A potent mix of hormonal changes, growing independence, and still-developing brain structures make the teenage years particularly difficult.
Many adults look back on their teen years as a particularly challenging rite of passage, and today’s teens face even more pressures than their parents’ generation. With the advent of social media and cyberbullying, teens are exposed to more negative influences and peer pressure than ever. Adding experimentation with drugs and alcohol can have a strong impact on mood that sometimes results in suicide.
Prevalence of Drug and Alcohol Use Among Teens
The National Institute on Alcohol Abuse and Alcoholism tracks alcohol use among teens. The institute found that in 2009, more than 10 million American teenagers had consumed more than “just a few sips” of alcohol. In fact, 50% of 15-year-olds report that they have had at least one drink. The number continues to climb throughout the later teenage years.
Particularly worrisome is the fact that when teenagers do drink, they do so at higher levels than most adults. For example, the 2011 Youth Risk Behavior Survey found that 22% of high school students had five or more drinks within a single sitting during the past month. This level of binge drinking can severely affect mood and brain development. Drinking also leads to risky behaviors, with 8% of high schoolers reporting that they drove drunk and 24% stating that they rode with a driver who had been drinking.
For many teenagers, illicit drugs also hold an allure. In 2013, 7% of 8th graders reported that they had used marijuana in the past month. This percentage grows throughout the high school years, with 22.7% of high school seniors reporting recent marijuana use. Nearly 7% smoke marijuana every day.
Although use of cocaine or heroin remains fairly uncommon among high schoolers, many experiment with synthetic drugs, club drugs, and prescription medications. For example, 11.4% of high school seniors say they have used synthetic marijuana, with 15% using prescription drugs for non-medical purposes. All of these substances alter brain chemistry and affect decision making, increasing risk of suicide.
The Link Between Substance Use and Suicide
Suicide is the third leading cause of death among American teenagers, causing widespread pain throughout families and communities. Alcohol or drug abuse is one of the key risk factors for suicide in adolescents. These substances enter the brain and affect its reward pathway, leading to the “high” feeling that teenagers often seek. Over time, however, use of drugs and alcohol can dramatically change the chemistry of the brain. These brain changes place a person at greater risk of feeling intense sadness or depression.
Another link between substance abuse and suicide is physical dependency. Chronic drug or alcohol use — even with marijuana, which teenagers often believe is lower risk — can cause the body to physically crave the drug. This dependency frequently leads to feelings of helplessness or hopelessness. As the body comes down from a high, individuals often report feeling intense depression, irritability, or anxiety. All of these effects increase risk of suicide.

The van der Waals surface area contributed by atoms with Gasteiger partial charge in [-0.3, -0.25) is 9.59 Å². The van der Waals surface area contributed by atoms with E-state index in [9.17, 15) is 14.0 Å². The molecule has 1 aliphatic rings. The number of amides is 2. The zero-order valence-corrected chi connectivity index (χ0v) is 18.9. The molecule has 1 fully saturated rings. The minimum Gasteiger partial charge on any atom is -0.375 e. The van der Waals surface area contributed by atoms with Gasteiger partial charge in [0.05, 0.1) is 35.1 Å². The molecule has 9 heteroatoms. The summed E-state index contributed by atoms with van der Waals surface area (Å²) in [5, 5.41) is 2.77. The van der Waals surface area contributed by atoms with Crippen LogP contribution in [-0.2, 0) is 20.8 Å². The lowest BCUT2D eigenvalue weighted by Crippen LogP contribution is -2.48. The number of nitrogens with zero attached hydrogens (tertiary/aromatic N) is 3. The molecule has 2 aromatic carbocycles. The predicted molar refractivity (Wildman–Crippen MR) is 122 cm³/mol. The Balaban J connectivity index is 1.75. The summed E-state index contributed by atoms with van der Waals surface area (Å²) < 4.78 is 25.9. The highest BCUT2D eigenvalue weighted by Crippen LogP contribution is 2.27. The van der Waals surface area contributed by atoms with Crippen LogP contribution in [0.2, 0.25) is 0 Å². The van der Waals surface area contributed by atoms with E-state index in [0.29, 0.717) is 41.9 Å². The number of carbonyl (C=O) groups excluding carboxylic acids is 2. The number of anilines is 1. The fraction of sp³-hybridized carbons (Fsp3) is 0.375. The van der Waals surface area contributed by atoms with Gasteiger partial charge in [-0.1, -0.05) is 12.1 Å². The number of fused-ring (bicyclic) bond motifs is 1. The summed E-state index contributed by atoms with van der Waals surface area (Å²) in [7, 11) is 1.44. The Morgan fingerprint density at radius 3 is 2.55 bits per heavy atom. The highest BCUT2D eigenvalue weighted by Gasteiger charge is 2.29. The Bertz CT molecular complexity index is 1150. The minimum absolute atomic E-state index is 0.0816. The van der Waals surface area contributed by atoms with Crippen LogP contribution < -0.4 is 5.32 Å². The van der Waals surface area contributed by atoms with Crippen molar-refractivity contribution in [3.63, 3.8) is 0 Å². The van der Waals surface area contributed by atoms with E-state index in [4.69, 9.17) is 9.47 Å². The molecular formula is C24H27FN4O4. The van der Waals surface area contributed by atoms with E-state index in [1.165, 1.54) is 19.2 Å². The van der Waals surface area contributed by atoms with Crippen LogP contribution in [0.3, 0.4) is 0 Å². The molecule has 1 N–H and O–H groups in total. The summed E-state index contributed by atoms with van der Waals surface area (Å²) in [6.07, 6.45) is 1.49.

Additionally, access to drugs may provide a means for teenagers to commit suicide. According to the Substance Abuse and Mental Health Services Administration, nearly 10% of drug-related trips to the emergency room made by adolescents involved attempted suicide. In many of these cases, ready access to prescription drugs was a contributing factor.
Recognizing the Warning Signs for Teen Suicide
Although many parents worry about their teens, few have been educated about the warning sides for drug use and suicide. For obvious reasons, adolescents are often secretive about drug and alcohol use, and many parents remain oblivious. Other parents assume that “it’s just a phase” or that experimentation with substances is a normal part of adolescence. Unfortunately, this sometimes causes teenagers at greatest risk of substance abuse and suicide to slip through the cracks.
Not all teenagers exhibit the same warning signs when struggling with drug abuse, but many show:
- A sudden increase in secretiveness, particularly if the person was previously very forthcoming about details of her life
- Pulling away from friends and family
- Joining a new crowd of friends, particularly if these friends are known to engage in risky behaviors
- Declining grades in school
- Changes in attention to hygiene and physical appearance
- Dropping out of or losing interest in previously enjoyed extracurricular activities
Of course, some of these warning signs are also exhibited by teenagers who are being bullied at school, have changing interests, or simply are figuring out what they want out of their lives. A more serious cause for concern is co-occurring symptoms of depression, including:
- Persistent feelings of sadness or anxiety
- Loss of interest in previously enjoyed activities
- Dropping grades in school
- Feeling hopeless or desperate
- Feelings of guilt or shame
- Changes in sleep patterns
- Changes in appetite
- Difficulty making decisions
- Irritability or persistent anger
- Engaging in self-harm (e.g., cutting, burning the skin)
- Thoughts of suicide
Because teenagers’ brains are still developing, they often do not have the coping resources to deal effectively with pain and depression. Suicide may seem like an attractive option, and drug use may exacerbate the problem. It’s essential for adolescents in this situation to receive prompt, compassionate care in a professional treatment setting.
To learn more about alcohol and drug use, give us a call at 877-466-0620.